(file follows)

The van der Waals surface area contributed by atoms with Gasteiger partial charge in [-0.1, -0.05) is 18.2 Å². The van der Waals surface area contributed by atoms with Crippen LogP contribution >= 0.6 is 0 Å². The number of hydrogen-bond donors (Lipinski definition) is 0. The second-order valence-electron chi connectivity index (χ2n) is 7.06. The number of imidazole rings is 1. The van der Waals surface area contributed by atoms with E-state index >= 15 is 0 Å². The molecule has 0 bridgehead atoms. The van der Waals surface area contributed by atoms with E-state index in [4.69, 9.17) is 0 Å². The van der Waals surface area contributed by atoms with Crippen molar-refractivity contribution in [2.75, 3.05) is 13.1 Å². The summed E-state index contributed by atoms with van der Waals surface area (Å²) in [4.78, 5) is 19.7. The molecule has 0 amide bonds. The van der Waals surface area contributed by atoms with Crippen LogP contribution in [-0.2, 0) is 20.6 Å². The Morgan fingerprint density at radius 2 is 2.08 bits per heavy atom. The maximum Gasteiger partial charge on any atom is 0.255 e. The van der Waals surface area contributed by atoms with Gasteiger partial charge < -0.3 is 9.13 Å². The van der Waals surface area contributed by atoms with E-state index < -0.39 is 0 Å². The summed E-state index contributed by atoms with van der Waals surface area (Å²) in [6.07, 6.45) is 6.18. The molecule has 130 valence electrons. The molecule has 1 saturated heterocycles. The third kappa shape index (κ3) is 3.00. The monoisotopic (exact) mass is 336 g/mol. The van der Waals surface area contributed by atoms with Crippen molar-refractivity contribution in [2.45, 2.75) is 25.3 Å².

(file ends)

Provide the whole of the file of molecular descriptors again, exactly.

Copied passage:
The van der Waals surface area contributed by atoms with Gasteiger partial charge in [-0.1, -0.05) is 18.2 Å². The van der Waals surface area contributed by atoms with Crippen LogP contribution >= 0.6 is 0 Å². The number of hydrogen-bond donors (Lipinski definition) is 0. The second-order valence-electron chi connectivity index (χ2n) is 7.06. The number of imidazole rings is 1. The van der Waals surface area contributed by atoms with E-state index >= 15 is 0 Å². The molecule has 0 bridgehead atoms. The van der Waals surface area contributed by atoms with E-state index in [4.69, 9.17) is 0 Å². The van der Waals surface area contributed by atoms with Crippen molar-refractivity contribution in [2.75, 3.05) is 13.1 Å². The summed E-state index contributed by atoms with van der Waals surface area (Å²) in [4.78, 5) is 19.7. The molecule has 0 amide bonds. The van der Waals surface area contributed by atoms with Crippen LogP contribution in [-0.2, 0) is 20.6 Å². The Morgan fingerprint density at radius 2 is 2.08 bits per heavy atom. The maximum Gasteiger partial charge on any atom is 0.255 e. The van der Waals surface area contributed by atoms with Gasteiger partial charge < -0.3 is 9.13 Å². The van der Waals surface area contributed by atoms with E-state index < -0.39 is 0 Å². The summed E-state index contributed by atoms with van der Waals surface area (Å²) in [6.07, 6.45) is 6.18. The molecule has 130 valence electrons. The molecule has 1 saturated heterocycles. The third kappa shape index (κ3) is 3.00. The monoisotopic (exact) mass is 336 g/mol. The van der Waals surface area contributed by atoms with Crippen molar-refractivity contribution in [2.45, 2.75) is 25.3 Å².